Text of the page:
Roman gallery found under Topkapı courtyard

Archaeologists have discovered a Roman-era gallery under the First Courtyard of Topkapı Palace in Istanbul. The gallery was discovered in the course of landscaping works in the lower gardens of the palace. These areas have long been closed to visitors and the Roman gallery was found during underground research as part of the landscape study.

The gallery, of which three sections are extant, begins under the Imperial Gate to the right. A Byzantine-era cistern was previously discovered right above the gallery, and it’s possible the Roman gallery was dedicated to the same purpose or was part of a network of subterranean passageways connected to a cistern that has yet to be found. Constantinople was absolutely bristling with underground cisterns. There were literally hundreds of them, so this could be another one of them, or it could have had another use entirely when first built only to be repurposed as part of a cistern network in the Byzantine era. It is a five-minute walk from the dramatically gorgeous century Basilica Cistern built by Emperor Justinian I in the 6th century.

Construction on Topkapı Palace began in 1459, only six years after the fall of the decrepit Eastern Roman Empire and the conquest of Constantinople by Sultan Mehmed II. Located on a promontory overlooking the Bosporus, it is one of the highest points on the Sea of Marmara and was the site of the ancient Greek city’s acropolis.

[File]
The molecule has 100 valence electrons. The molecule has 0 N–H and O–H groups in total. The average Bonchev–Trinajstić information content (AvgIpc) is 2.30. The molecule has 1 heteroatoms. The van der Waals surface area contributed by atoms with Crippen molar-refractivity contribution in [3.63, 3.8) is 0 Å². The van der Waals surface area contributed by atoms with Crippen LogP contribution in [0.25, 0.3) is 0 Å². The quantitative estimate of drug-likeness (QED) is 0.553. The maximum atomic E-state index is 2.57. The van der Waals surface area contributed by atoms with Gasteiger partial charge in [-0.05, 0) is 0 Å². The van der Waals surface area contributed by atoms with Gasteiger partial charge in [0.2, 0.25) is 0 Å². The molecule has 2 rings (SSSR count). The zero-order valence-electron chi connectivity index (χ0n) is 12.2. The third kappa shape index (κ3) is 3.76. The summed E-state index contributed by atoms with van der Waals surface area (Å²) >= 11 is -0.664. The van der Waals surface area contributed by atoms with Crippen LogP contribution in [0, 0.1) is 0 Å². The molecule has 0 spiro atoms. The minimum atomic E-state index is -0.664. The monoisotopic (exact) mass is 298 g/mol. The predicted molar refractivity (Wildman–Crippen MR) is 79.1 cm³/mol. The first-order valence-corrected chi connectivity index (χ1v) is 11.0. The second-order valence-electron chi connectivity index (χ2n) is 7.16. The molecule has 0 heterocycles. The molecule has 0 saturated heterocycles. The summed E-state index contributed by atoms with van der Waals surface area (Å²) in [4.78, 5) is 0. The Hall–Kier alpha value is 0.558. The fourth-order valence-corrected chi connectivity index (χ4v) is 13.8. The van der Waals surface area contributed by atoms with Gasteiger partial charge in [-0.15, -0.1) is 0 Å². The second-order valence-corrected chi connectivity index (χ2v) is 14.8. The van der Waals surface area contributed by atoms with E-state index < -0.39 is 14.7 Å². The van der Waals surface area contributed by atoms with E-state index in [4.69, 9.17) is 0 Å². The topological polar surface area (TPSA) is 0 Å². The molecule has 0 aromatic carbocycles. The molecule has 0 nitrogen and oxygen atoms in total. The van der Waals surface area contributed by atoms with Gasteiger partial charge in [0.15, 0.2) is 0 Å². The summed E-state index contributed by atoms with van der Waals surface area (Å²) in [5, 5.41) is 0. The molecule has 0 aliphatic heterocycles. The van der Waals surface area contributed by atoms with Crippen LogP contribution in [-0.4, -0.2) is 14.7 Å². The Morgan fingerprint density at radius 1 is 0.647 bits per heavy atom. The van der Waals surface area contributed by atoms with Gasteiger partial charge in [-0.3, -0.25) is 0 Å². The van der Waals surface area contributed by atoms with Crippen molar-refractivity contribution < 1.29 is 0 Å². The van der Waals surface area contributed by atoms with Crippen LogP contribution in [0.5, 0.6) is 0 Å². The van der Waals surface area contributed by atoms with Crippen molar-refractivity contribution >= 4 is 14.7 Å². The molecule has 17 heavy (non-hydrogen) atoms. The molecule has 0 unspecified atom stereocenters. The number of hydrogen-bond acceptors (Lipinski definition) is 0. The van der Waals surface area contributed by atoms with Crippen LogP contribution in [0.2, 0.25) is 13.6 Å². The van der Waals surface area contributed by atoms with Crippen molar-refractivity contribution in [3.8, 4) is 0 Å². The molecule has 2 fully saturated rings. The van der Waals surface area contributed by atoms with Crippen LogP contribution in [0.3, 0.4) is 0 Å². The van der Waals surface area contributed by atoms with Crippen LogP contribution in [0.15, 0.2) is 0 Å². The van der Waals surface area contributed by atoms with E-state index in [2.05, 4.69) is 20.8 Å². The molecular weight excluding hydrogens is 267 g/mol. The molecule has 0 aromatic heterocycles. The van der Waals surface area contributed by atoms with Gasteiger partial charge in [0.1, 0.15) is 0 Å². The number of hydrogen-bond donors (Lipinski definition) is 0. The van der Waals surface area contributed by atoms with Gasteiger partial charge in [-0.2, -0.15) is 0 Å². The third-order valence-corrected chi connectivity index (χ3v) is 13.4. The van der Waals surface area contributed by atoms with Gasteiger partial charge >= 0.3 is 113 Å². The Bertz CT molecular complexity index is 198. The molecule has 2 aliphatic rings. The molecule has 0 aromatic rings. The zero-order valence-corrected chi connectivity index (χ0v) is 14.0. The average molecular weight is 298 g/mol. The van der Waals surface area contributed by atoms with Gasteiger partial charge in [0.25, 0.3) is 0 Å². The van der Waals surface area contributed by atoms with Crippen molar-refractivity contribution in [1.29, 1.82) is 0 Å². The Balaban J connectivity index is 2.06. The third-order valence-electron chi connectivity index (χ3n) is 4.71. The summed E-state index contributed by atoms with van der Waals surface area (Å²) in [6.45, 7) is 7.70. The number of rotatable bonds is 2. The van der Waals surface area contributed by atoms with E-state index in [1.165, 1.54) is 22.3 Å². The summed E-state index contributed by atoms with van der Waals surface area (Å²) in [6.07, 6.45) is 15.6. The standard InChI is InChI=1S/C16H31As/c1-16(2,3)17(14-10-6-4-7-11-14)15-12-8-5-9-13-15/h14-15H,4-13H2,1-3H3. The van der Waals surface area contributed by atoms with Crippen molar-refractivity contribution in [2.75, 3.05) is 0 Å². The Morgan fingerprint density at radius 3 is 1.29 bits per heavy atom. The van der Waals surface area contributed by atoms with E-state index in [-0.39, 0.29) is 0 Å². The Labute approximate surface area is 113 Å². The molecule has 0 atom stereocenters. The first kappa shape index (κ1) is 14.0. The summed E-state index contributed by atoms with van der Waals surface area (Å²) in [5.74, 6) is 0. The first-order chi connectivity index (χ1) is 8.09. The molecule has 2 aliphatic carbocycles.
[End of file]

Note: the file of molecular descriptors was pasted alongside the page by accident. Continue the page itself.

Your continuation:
Research is ongoing as the landscaping project continues. While there are no immediate plans for an archaeological excavation of the gallery site, that is possible depending on what the current survey reveals. Ideally, the gallery would be open to the public when the landscaping is complete and the courtyards open, but it will have to be assessed for structural safety before becoming available for tours.

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Comment by El Gollum
2021-04-12 03:11:32

Here, you have the Topkapi Palace in the area of where the ancient ‘Acropolis’ had been (“The first Hill”), all the aqueducts and most of the cisterns. The Byzantine palace (“Great Palace”) was located nearer to the Circus:

upload.wikimedia.org/wikipedia/commons/b/bb/Byzantine_Constantinople-en.png

To connect with the lower central cisterns probably made already sense for the much earlier acropolis. I presume the “gallery” is interpreted to be “Roman” because of the standard Roman tile size.

Back in the mid-1950ies, my own granddad worked in “Istanbul/ Byzantion/ Cobstantinople” for three years, and originally there were thousands of dia slides, of which I saved a few two years ago, until last year I got myself a 10EUR scanner:

i.imgur.com/NIXn2aw.jpg
i.imgur.com/vLWSxmZ.jpg
i.imgur.com/rDxiwwf.jpg
i.imgur.com/55oACkK.jpg
i.imgur.com/XfAs6W8.jpg
i.imgur.com/tLZAusf.jpg
i.imgur.com/kqwxDpE.jpg
i.imgur.com/wZtkxGV.jpg
i.imgur.com/sE0AHi4.jpg
i.imgur.com/TfZeTts.jpg
i.imgur.com/gFQ0j8D.jpg
i.imgur.com/7ik3FOc.jpg

Altogether, I have about 200 scans ;)

 
Comment by Alice B
2021-04-12 09:28:00

That doesn’t surprise me. Istanbul is one of those places that you find history everywhere! It’s a living palimpsest of different civilizations – Roman this, Byzantine that, Ottoman there. Topkapi Palace was one of my favorite museums there; Istanbul is amazing.

 
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